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Case Studies : 1st Edition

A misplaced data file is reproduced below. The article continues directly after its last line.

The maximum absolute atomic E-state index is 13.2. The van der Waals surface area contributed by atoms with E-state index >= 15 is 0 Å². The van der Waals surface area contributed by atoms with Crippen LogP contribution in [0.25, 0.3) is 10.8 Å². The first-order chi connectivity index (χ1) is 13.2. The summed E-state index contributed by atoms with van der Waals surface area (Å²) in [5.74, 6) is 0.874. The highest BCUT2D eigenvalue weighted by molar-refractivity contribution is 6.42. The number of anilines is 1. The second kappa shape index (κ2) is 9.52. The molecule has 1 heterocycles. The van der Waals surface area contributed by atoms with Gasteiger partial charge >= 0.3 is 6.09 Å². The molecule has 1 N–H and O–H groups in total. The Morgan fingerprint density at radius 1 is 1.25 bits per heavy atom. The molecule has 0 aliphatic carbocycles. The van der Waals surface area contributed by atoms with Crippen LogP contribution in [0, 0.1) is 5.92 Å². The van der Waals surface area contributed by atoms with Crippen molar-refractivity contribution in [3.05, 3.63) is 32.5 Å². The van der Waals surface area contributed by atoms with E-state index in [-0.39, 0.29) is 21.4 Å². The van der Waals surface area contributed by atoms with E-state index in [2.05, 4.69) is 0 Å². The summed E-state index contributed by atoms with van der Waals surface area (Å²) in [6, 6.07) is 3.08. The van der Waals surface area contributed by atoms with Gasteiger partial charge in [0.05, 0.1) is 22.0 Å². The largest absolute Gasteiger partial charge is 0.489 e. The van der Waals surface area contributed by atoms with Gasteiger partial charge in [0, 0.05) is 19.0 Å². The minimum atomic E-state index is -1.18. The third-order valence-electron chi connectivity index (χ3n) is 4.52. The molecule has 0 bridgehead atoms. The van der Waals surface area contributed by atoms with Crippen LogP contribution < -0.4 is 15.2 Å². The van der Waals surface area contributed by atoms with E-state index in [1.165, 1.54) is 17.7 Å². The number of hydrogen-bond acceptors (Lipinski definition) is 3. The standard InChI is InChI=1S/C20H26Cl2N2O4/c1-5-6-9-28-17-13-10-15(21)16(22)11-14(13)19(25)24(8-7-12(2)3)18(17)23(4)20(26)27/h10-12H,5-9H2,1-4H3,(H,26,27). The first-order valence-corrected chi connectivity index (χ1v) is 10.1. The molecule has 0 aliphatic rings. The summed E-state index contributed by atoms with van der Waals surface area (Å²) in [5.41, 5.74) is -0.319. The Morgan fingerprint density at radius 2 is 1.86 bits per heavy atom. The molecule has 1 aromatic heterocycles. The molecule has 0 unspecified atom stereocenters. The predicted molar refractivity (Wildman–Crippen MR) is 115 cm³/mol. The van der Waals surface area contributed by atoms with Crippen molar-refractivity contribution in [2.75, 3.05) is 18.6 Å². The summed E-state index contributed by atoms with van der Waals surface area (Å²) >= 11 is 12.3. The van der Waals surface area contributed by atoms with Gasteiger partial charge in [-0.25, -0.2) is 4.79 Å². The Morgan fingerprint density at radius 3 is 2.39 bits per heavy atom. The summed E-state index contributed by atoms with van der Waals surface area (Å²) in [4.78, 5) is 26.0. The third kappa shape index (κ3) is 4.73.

CASE STUDY PAGE 6 Wests Tigers Ben Rogers is responsible for Wests Magpies Development players – the junior feeder team for Wests Tigers Rugby League Football The goal of the program is to ensure these kids are playing the right game both on and off the field, with a positive start to their careers – whether or not they become professional players. Sporting chance at a brighter future Ben Rogers works with Wests Tigers – a Rugby League Club which participates in the National Rugby League (NRL) Competition. Part of Ben’s role is to look after Wests Magpies – the junior feeder side for Wests Tigers, whose young players aspire to make the first grade team. The club assumes a high level of responsibility for the welfare and education of these talented young players, who are mostly aged from 13 to 18. Whilst some of the boys are still at school, many will pursue football careers at the expense of a formal education. Only 3 or 4 percent will achieve their dream of making it to play for a first grade team. TAFE NSW – Western Sydney Institute has introduced an important education program for Wests Tigers which provides an alternative pathway into education and the workforce. The goal of the program is to ensure these kids are playing the right game both on and off the field, with a positive start to their careers – whether or not they become professional players. The big idea Ann Roberts is a Manager at WSI. She is interested in providing education options for “development” players, who are very good at sport, but they often don’t complete their schooling. WSI created a program which provides a flexible delivery method, by combining off campus learning with face to face interaction at the Whitlam Sports Centre in Liverpool. WSI provides laptops for each learning session and a teacher works one on one with the students, who incorporate their formal learning with gym and football training. The assessments are conducted onsite by WSI teachers during scheduled training nights. Youthful commitment to a professional pathway Some members of the team travel from other sides of the city to attend the training, but unlike their school classes, they always show up for their football training and WSI sessions. The students combine their football training with health, nutrition and physical education training which leads to Certificate III and IV level qualifications in Fitness and Information Technology. This allows them to gain work as coaches and personal trainers, and to go on to further education at university. “We’re lucky in that WSI comes to us,” Ben Rogers says. “This allows us to have assessments in our own work environment. It’s just a wonderful chance for our kids to get ahead.” No second chances? An exception to the rule Ann Roberts describes the experience as ‘second chance’ education. “A lot of them drop out of school in year 8 or year 9. If this group need literacy support, I can go back to my college and they will have someone out here next week,” she said.